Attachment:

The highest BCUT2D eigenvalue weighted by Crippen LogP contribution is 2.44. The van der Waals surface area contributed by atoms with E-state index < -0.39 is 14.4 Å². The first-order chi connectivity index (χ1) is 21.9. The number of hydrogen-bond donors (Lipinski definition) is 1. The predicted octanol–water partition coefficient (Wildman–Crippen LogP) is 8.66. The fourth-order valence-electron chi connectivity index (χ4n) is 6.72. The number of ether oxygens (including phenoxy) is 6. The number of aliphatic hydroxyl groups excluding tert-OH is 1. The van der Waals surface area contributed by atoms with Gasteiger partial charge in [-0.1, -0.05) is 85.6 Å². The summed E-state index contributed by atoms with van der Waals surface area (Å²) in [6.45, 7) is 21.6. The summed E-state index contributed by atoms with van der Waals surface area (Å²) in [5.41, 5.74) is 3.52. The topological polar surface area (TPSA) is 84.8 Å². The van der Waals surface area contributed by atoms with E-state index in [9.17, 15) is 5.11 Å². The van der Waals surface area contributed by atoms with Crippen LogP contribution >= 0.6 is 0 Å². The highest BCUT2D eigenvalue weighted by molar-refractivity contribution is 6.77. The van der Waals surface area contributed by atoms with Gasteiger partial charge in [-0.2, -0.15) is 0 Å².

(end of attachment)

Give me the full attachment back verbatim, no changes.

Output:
The highest BCUT2D eigenvalue weighted by Crippen LogP contribution is 2.44. The van der Waals surface area contributed by atoms with E-state index < -0.39 is 14.4 Å². The first-order chi connectivity index (χ1) is 21.9. The number of hydrogen-bond donors (Lipinski definition) is 1. The predicted octanol–water partition coefficient (Wildman–Crippen LogP) is 8.66. The fourth-order valence-electron chi connectivity index (χ4n) is 6.72. The number of ether oxygens (including phenoxy) is 6. The number of aliphatic hydroxyl groups excluding tert-OH is 1. The van der Waals surface area contributed by atoms with Gasteiger partial charge in [-0.1, -0.05) is 85.6 Å². The summed E-state index contributed by atoms with van der Waals surface area (Å²) in [6.45, 7) is 21.6. The summed E-state index contributed by atoms with van der Waals surface area (Å²) in [5.41, 5.74) is 3.52. The topological polar surface area (TPSA) is 84.8 Å². The van der Waals surface area contributed by atoms with E-state index in [9.17, 15) is 5.11 Å². The van der Waals surface area contributed by atoms with Crippen LogP contribution >= 0.6 is 0 Å². The highest BCUT2D eigenvalue weighted by molar-refractivity contribution is 6.77. The van der Waals surface area contributed by atoms with Gasteiger partial charge in [-0.2, -0.15) is 0 Å².